According to a United Nations Environment Programme report, illegal trade in wildlife and wildlife derivatives is worth between $7 billion and $23 billion annually, and is driving many species to the brink of extinction. In Africa, this includes iconic species such as the elephant and rhino, Both Sinovas and Thomas agree that wildlife trade can be a real boon, both for the countries involved, and potentially for the species too — but only if certain regulatory and enforcement challenges can be met. Wildlife trade is any sale or exchange of wild animal and plant resources by people. Wildlife trade is an issue at the heart of the tension between biodiversity conservation and human development. Whether for medicine, construction, food or culture, a huge proportion of our trade, economy and way of life is entirely reliant upon wildlife products. For communities empowered by effective and equitable governance systems, the benefits derived from trading wildlife products can catalyse community investments in nature conservation, law enforcement and stewardship of wildlife. Wildlife trade can enhance the way societies and communities value nature, tipping the balance in favour of protecting it and against converting it for ‘economically productive’ uses. The illegal wildlife trade (IWT) has a negative impact on African economies and their development. It destroys ecosystems and biodiversity, undermines institutions, and channels scarce state resources away from critical social programmes. In Africa, Elephant poaching alone is estimated to cost between £3-5 billion per year in lost natural capital.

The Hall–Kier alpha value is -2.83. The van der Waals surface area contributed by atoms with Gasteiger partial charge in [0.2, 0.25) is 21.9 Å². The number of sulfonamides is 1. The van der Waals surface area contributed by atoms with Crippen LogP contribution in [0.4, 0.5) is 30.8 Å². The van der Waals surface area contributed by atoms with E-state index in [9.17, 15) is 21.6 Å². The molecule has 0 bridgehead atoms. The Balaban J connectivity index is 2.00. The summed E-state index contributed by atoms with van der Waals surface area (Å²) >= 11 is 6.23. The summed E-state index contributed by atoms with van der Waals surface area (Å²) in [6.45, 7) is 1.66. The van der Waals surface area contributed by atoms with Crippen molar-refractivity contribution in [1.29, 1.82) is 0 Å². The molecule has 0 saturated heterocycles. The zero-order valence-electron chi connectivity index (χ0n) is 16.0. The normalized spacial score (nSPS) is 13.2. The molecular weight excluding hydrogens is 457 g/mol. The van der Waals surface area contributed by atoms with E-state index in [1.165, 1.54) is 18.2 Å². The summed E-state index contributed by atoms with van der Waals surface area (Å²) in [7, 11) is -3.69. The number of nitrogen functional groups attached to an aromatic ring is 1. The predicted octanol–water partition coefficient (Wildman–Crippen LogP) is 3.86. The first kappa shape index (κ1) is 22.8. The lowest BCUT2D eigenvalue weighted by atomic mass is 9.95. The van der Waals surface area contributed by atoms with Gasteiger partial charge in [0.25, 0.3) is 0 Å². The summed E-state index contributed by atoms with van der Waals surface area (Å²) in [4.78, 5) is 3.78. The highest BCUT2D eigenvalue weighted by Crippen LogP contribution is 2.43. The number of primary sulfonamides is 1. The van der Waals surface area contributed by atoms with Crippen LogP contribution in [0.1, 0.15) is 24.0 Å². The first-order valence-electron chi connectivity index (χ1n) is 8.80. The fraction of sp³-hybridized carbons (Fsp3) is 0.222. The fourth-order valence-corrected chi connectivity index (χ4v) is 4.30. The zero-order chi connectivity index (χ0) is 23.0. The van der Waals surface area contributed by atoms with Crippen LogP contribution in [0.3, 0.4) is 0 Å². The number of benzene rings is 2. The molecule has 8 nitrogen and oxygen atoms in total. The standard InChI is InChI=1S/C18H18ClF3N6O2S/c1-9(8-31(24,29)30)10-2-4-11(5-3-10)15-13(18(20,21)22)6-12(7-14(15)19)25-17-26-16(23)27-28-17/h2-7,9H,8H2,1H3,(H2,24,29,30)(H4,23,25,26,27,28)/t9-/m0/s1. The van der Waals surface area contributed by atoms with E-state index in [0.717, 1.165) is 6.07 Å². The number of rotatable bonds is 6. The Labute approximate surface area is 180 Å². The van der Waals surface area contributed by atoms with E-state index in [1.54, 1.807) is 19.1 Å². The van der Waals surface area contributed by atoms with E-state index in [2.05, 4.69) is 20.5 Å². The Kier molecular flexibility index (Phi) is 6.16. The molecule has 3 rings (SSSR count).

INTRODUCTION: Illegal trade of wildlife has been recognised as an important driver of biodiversity loss. In many quarters the use of legal markets has been
Trading Nature: the contribution of wildlife trade management to sustainable livelihoods and the Millennium Development Goals (PDF, 3.1 MB) shows that wildlife trade offers opportunities to the poor and benefits to local communities, but these are threatened when illegal or unsustainable trade is allowed to flourish. The illegal wildlife trade (IWT) significantly impacts African economies by destroying and corroding natural, human and social capital stocks. This hinders the achievement of the Sustainable Development Goals (SDGs) and has an impact on national budgets. NGOs and governments now face a race against time to reduce demand for wildlife trade, particularly in Asia, as well as to equip those on the frontline to fight a well-armed enemy. Even going by the lowest estimates, wildlife crime is currently the 5th largest illicit transnational activity in the world, after counterfeiting and the illegal trafficking of drugs, people, and oil. Illegal wildlife trade is estimated to be a multibillion-dollar business involving the unlawful harvest of and trade in live animals and plants or parts and products derived from them. Wildlife is traded as skins, leather goods or souvenirs; as food or traditional medicine; as pets, and in many other forms.
Illegal trade in renewable nat- ural resources has many more financial, economic , social, and political impacts that are not captured in the Table 1 financial figures.
The illegal ivory trade feeds terrorism and drains Africa of some of its greatest assets. Wildlife poaching has a huge impact on Africa, but our leaders are silent economic and social